Northwestern University Feinberg School of Medicine
Faculty Profiles
Fred  Turek, PhD

Fred Turek, PhD

Professor of Weinberg College of Arts and Sciences, Neurology - Ken and Ruth Davee Department and Psychiatry and Behavioral Sciences

Focus of Work

Bio

Research in the Turek laboratory is focused on the study of sleep and circadian rhythms, with special interest in identifying genes that regulate sleep and circadian rhythms. Ongoing work on sleep and circadian rhythms includes an investigation of: (1) the neurochemical, molecular, and cellular events involved in the entrainment, generation and expression of circadian rhythms arising from a central biological clock located in the suprachiasmatic nucleus (SCN) of the hypothalamus, (2) the genetic...[Read full text]Research in the Turek laboratory is focused on the study of sleep and circadian rhythms, with special interest in identifying genes that regulate sleep and circadian rhythms. Ongoing work on sleep and circadian rhythms includes an investigation of: (1) the neurochemical, molecular, and cellular events involved in the entrainment, generation and expression of circadian rhythms arising from a central biological clock located in the suprachiasmatic nucleus (SCN) of the hypothalamus, (2) the genetics of the circadian clock system and the molecular genetic mechanisms underlying the sleep-wake cycle, (3) the feedback effects of the sleep-wake cycle on the circadian clock regulating the timing of that cycle, (4) the effects of advanced age on the expression of behavioral and endocrine rhythms, and on the expression of circadian clock genes, 5) the links between sleep, circadian rhythms and energy metabolism and, (6) the role of melatonin in modulating sleep and circadian rhythms.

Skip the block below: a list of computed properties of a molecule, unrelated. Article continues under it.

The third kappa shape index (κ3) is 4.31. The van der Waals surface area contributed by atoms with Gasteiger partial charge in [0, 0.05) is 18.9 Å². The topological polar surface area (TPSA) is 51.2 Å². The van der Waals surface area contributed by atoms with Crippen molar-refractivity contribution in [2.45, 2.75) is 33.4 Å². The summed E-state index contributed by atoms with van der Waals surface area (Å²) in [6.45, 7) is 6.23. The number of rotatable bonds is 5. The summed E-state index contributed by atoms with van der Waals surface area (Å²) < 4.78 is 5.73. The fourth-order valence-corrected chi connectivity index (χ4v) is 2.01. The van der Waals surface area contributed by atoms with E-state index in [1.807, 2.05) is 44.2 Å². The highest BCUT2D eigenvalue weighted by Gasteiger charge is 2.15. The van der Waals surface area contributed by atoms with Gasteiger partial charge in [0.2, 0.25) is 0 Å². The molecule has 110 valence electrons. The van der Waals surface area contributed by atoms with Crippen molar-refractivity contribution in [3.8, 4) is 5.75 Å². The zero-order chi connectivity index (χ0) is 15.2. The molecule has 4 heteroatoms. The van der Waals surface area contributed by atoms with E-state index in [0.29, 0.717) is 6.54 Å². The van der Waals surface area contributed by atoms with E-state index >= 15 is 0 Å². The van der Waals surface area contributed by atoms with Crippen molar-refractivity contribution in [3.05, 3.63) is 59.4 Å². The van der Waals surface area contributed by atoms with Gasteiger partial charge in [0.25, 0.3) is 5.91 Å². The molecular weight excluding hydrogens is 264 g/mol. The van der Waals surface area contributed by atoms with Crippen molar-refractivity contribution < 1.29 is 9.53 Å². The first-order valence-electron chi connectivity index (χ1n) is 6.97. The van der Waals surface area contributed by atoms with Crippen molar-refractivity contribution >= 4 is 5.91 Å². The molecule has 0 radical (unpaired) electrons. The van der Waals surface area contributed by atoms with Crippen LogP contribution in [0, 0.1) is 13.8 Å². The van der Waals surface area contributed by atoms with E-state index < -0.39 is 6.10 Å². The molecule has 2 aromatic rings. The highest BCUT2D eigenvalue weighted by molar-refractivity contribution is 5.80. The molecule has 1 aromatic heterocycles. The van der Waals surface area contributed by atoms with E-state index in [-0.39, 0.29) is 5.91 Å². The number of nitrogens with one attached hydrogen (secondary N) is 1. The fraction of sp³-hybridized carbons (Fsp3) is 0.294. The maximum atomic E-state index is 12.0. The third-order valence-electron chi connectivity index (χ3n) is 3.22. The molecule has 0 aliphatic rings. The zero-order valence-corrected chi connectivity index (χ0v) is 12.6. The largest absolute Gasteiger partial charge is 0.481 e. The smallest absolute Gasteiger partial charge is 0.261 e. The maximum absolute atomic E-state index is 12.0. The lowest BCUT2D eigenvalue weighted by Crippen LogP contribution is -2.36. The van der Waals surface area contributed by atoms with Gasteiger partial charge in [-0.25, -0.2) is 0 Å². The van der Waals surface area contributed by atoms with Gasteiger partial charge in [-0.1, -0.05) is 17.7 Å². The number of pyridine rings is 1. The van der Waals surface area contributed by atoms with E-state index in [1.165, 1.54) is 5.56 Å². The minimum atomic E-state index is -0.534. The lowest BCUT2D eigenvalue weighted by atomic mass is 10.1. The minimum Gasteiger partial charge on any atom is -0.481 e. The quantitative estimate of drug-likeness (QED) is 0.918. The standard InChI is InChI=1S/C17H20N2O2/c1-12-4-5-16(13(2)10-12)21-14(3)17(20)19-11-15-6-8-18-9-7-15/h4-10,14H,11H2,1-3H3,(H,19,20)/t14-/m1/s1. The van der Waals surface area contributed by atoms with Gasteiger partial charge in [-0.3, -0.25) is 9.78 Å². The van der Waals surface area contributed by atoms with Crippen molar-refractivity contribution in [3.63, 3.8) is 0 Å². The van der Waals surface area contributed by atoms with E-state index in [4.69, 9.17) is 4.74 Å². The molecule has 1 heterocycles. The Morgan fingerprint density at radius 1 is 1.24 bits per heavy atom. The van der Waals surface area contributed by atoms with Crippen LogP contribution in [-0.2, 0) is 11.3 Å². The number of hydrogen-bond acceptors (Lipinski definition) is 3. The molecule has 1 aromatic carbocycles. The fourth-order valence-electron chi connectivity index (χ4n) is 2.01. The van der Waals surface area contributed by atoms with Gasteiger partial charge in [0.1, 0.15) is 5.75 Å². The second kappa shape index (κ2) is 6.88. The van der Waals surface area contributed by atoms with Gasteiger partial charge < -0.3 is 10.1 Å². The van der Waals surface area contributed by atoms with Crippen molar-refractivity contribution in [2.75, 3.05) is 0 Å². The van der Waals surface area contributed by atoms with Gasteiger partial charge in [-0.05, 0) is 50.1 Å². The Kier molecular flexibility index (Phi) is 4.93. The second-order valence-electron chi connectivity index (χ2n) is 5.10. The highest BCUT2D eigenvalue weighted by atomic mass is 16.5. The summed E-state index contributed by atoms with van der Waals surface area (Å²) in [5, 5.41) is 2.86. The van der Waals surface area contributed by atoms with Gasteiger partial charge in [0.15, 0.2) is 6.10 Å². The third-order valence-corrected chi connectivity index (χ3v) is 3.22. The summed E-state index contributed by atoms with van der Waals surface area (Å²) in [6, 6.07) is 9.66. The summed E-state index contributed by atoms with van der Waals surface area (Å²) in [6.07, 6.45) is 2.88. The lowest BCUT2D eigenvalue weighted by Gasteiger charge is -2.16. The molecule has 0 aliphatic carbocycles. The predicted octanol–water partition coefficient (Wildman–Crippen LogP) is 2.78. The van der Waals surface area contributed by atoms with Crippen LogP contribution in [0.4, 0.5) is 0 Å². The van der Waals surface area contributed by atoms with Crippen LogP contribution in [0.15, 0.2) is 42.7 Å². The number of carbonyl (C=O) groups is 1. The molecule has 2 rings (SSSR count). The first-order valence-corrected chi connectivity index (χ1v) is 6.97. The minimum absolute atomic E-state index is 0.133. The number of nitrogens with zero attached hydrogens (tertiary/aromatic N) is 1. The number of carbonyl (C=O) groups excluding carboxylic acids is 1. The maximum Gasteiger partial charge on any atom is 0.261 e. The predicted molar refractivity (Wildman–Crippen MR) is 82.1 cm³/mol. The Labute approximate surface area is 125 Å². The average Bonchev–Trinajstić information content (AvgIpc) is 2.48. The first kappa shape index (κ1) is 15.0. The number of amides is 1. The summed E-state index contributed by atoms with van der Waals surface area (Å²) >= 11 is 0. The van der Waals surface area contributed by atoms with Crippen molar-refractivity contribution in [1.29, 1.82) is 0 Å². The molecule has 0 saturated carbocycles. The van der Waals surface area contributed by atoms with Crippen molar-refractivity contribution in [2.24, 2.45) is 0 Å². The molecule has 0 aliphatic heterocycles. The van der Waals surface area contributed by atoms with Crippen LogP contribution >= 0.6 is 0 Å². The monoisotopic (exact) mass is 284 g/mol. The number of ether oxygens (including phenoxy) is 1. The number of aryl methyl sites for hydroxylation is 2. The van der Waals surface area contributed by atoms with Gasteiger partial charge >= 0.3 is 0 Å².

In addition to our work on rodents, we have established extensive collaborations with clinical researchers. Studies in humans are aimed at shifting the human clock in an attempt to alleviate mental and physical problems that are associated with disorders in circadian time-keeping, particularly in the elderly and in shift-workers. In addition, we are using both pharmacological and non-pharmacological approaches to determine if we can reverse the effects of aging on the circadian clock system in both rodents and humans. Our sleep, circadian and metabolic studies are focused on how disruption in these interactions can lead to obesity, diabetes and CVD.[Shorten text]

Keywords


Education and Certification

  • PhD: Stanford University, Biological science (1973)

Contact

Administrative office: 847-467-6512
Administrative office: 847-491-2865

O.T. Hogan Biological Sciences Building Room 2-160
2205 Tech Drive
Evanston IL 60208

Visit Fred Turek's Northwestern Scholars Profile to see the list of publications.